Subjective signal strength distinguishes reality from imagination
Dijkstra, N., & Fleming, S. M. (2023). Subjective signal strength distinguishes reality from imagination. Nature Communications, 14(1), 1627. doi:10.1038/s41467-023-37322-1
This research explores how our brain distinguishes between real and imagined experiences. The study shows that the line between reality and imagination is blurred, with imagined and perceived signals get mixed together. The researchers used a combination of psychophysics, computational modeling, and neuroimaging to investigate this phenomenon. They found that judgments of reality are based on whether the mixed signal, which includes both imagined and perceived elements, is strong enough to cross a reality threshold. Interestingly, when the virtual or imagined signals are strong enough, they become subjectively indistinguishable from reality. The study also suggests that the frontal cortex, responsible for emotions and memories, may play a role in regulating the strength of the mental image signal. Further research is needed to understand the factors that determine the vividness of mental imagery and the distinction between the imagery signal and the reality threshold. In future studies, it would be intriguing to investigate the reality thresholds of individuals with hyperphantasia, an extremely vivid imagination and the experiences of individuals with aphantasia, who have difficulty consciously conjuring mental images. It could shed light on how visual imagery impacts our perception of reality.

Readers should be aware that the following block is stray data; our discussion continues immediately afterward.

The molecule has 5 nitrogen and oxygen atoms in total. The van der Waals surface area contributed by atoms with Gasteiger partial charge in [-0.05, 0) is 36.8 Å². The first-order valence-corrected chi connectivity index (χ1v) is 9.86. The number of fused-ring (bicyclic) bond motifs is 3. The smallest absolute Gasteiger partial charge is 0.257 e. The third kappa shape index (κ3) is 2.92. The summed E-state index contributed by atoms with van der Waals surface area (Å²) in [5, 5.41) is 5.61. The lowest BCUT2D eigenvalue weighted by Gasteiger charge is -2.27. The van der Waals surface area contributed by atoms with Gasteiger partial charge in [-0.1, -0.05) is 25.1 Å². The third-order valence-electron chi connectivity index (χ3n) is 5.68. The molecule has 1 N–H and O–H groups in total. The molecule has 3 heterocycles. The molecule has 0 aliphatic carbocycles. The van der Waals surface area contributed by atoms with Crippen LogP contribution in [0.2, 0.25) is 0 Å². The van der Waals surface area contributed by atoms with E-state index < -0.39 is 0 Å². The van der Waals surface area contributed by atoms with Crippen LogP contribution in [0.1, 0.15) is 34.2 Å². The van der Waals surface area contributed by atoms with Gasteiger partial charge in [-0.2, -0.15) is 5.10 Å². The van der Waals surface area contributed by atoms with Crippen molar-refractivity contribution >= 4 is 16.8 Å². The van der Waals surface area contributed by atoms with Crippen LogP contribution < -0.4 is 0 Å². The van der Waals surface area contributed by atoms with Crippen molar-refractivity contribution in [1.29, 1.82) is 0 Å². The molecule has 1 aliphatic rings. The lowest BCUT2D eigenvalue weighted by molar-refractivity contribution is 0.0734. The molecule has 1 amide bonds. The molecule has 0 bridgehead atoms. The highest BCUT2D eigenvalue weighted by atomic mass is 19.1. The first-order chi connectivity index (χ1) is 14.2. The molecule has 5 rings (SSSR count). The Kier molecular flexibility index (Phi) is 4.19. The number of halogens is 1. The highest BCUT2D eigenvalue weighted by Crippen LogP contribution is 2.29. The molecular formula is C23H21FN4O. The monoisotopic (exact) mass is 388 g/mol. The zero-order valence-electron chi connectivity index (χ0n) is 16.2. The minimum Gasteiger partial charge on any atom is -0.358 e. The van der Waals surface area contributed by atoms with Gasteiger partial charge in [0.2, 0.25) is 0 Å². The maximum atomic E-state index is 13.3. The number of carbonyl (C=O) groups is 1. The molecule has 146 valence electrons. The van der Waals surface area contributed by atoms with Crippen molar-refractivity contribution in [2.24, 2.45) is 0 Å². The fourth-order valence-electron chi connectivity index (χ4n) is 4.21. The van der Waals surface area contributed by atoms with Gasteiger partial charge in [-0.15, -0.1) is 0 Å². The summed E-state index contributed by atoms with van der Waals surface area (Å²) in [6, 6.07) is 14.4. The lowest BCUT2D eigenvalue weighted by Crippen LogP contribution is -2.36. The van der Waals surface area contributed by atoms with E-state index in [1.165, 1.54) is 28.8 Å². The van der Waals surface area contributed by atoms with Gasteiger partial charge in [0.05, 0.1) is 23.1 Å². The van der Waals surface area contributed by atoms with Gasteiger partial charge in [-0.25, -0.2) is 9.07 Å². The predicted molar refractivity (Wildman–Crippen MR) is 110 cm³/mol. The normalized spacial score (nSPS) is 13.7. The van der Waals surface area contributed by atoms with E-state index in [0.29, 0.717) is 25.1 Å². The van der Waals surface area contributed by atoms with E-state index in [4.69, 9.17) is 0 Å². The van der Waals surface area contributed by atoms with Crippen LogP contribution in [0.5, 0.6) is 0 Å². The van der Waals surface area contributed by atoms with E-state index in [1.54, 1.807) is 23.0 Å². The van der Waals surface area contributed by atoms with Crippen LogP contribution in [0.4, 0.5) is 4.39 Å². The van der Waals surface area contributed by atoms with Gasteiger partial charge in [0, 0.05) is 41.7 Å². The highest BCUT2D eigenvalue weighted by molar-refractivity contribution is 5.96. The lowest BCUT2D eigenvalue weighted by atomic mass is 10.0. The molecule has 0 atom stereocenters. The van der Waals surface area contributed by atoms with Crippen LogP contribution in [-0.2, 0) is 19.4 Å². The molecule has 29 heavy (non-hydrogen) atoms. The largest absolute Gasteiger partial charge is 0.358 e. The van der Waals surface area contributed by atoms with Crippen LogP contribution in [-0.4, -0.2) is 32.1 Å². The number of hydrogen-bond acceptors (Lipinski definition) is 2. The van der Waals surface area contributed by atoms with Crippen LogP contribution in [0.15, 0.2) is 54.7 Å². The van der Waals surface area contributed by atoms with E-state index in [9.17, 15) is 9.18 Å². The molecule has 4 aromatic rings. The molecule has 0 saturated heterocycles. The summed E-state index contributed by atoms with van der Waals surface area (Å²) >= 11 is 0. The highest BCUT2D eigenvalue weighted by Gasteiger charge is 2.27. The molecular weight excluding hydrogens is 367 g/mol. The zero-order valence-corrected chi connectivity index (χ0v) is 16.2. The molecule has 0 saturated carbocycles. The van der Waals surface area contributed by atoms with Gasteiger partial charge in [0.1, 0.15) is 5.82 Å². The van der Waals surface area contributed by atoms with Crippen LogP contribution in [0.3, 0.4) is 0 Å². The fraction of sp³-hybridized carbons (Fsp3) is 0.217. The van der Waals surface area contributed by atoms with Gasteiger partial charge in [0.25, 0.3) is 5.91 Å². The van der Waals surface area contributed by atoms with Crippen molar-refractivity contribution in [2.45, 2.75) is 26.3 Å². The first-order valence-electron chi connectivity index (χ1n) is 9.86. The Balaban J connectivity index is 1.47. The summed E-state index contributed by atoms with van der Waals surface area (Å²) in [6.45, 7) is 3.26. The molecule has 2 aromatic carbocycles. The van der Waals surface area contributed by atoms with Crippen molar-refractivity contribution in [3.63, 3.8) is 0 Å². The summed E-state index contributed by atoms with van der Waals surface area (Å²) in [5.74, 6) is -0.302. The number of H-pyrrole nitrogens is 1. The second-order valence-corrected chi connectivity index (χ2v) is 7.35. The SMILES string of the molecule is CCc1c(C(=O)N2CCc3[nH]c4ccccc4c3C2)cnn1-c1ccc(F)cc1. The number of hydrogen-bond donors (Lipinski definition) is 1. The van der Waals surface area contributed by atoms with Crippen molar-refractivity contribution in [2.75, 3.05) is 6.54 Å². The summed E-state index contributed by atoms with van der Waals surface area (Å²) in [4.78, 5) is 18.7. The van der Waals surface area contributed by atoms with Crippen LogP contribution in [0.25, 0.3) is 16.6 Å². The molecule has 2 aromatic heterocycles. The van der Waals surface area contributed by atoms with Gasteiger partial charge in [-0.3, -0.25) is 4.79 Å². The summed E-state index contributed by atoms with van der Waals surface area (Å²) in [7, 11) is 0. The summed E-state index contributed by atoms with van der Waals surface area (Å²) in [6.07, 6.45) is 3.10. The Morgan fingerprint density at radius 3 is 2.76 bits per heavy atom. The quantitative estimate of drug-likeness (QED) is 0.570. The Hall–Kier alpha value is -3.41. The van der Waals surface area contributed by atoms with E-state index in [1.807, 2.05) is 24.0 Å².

Congenital lack and extraordinary ability in object and spatial imagery: An investigation on sub-types of aphantasia and hyperphantasia
Palermo, L., Boccia, M., Piccardi, L., & Nori, R. (2022). Congenital lack and extraordinary ability in object and spatial imagery: An investigation on sub-types of aphantasia and hyperphantasia. Consciousness and Cognition, 103(103360), 103360. doi:10.1016/j.concog.2022.103360